Not currently on display at the V&A

Untitled

Photograph
1995 (photographed)
Artist/Maker
Place Of Origin

Maxine Walker’s photographs raise questions about the nature of identity. In this untitled series, Walker challenges racial identity stereotypes as she photographs herself in a variety of guises. Playing on the format of photo-booth photography, Walker’s changing hair and skin colour across the series appear as instant transformations rather than fixed identities. The photographs engage with the politics of black female identity, especially hair.

This series was first exhibited in 1995 as part of the ‘Self-Evident’ exhibition of black photography at the IKON gallery in Birmingham, which also featured a series by photographer Ingrid Pollard. Both series were acquired by the V&A as part of the Staying Power project. Staying Power is a five year partnership between the V&A and Black Cultural Archives. The project aims to explore black British experience from the 1950s to the 1990s through photographs acquired by the V&A and oral histories conducted by Black Cultural Archives.


object details
Categories
Object Type
Materials and Techniques
C-type print
Brief Description
Photograph by Maxine Walker from the series Untitled, C-type print, 1995
Physical Description
A framed colour photograph of a woman with curly black hair, wearing pearl earrings and a white blouse with a large collar that has frilled edges picked out by black stitching. The woman is turned sideways with her face looking out to her left.
Dimensions
  • Width: 20in
  • Height: 24in
Style
Production typeUnique
Gallery Label
  • Text label for the exhibition, 'Staying Power: Photographs of Black British Experience, 1950s-1990s 16 February – 24 May 2015 Maxine Walker (born 1962) From the series Untitled 1995 Walker draws attention to racial stereotypes as she photographs herself in a variety of guises. She presents her different skin tones and hairstyles as though they were instantaneous transformations made in a photo booth. The series invites consideration of the politics of such cosmetic choices. C-type prints Museum nos. E.303 to 310-2013(16/02/2015-24/05/2015)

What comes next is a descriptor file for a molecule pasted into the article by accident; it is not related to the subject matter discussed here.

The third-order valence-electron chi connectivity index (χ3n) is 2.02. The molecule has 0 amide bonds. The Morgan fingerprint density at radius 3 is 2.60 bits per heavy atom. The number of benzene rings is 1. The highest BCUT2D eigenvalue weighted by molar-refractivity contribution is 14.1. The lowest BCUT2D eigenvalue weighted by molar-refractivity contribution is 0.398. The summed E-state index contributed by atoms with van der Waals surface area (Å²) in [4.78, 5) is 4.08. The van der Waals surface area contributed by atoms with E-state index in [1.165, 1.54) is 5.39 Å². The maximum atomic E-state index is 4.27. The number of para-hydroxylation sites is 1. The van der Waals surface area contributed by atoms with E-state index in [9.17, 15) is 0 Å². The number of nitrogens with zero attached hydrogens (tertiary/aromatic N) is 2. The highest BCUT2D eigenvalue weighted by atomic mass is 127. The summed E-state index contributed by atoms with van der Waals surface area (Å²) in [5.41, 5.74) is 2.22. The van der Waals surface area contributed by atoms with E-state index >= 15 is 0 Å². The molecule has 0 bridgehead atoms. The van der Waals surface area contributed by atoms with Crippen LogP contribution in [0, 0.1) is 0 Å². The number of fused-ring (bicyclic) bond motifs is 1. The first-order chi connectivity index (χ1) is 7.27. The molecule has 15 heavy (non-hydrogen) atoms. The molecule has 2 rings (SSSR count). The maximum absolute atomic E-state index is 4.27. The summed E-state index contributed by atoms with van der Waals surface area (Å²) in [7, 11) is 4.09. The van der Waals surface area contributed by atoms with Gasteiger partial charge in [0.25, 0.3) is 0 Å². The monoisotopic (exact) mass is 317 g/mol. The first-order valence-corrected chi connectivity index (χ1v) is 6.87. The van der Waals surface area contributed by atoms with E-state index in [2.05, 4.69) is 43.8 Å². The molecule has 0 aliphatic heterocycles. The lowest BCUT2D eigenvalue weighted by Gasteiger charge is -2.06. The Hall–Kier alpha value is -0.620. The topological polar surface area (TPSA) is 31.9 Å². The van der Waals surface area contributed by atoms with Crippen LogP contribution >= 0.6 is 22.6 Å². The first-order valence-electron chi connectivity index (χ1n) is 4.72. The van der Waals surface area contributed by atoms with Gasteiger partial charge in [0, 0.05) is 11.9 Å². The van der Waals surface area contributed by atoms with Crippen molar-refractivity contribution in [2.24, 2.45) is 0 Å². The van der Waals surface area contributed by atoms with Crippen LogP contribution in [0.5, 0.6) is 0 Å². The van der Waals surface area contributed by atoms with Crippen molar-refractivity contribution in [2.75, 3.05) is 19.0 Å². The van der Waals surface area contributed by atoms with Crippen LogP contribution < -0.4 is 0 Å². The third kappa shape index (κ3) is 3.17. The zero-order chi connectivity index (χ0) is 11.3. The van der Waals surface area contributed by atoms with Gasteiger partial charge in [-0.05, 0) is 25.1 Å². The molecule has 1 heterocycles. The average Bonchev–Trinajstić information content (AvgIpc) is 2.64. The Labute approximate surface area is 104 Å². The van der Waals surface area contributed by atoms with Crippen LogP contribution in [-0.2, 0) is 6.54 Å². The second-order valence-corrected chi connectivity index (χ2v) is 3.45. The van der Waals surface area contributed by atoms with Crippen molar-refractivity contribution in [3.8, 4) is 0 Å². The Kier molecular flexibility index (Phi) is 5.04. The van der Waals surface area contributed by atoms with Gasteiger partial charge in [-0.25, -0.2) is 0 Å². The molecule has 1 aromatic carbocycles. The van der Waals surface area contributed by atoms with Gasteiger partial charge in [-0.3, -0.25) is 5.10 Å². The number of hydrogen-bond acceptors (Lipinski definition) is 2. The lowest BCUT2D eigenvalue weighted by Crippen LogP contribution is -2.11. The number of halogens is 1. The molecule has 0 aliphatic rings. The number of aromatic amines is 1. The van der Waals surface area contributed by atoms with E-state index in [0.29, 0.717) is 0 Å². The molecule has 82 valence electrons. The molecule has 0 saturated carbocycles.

• Making It Up: Photographic Fictions (2018) Marta Weiss Walker draws attention to racial stereotypes as she photographs herself in a variety of guises. She presents her different skin tones and hairstyles as though they were instantaneous transformations made in a photo booth. The series invites consideration of the politics of such cosmetic choices.
Credit line
Supported by the National Lottery through the Heritage Lottery Fund
Object history
The V&A acquired this photograph as part of the Staying Power project. Staying Power is a five year partnership between the V&A and Black Cultural Archives. The project aims to explore black British experience from the 1950s to the 1990s through photographs acquired by the V&A and oral histories conducted by Black Cultural Archives.
Production
One of 8 unique framed prints from the series Untitled.
Subjects depicted
Summary
Maxine Walker’s photographs raise questions about the nature of identity. In this untitled series, Walker challenges racial identity stereotypes as she photographs herself in a variety of guises. Playing on the format of photo-booth photography, Walker’s changing hair and skin colour across the series appear as instant transformations rather than fixed identities. The photographs engage with the politics of black female identity, especially hair.



This series was first exhibited in 1995 as part of the ‘Self-Evident’ exhibition of black photography at the IKON gallery in Birmingham, which also featured a series by photographer Ingrid Pollard. Both series were acquired by the V&A as part of the Staying Power project. Staying Power is a five year partnership between the V&A and Black Cultural Archives. The project aims to explore black British experience from the 1950s to the 1990s through photographs acquired by the V&A and oral histories conducted by Black Cultural Archives.

Associated Objects
Collection
Accession Number
E.306-2013

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record createdFebruary 7, 2013
Record URL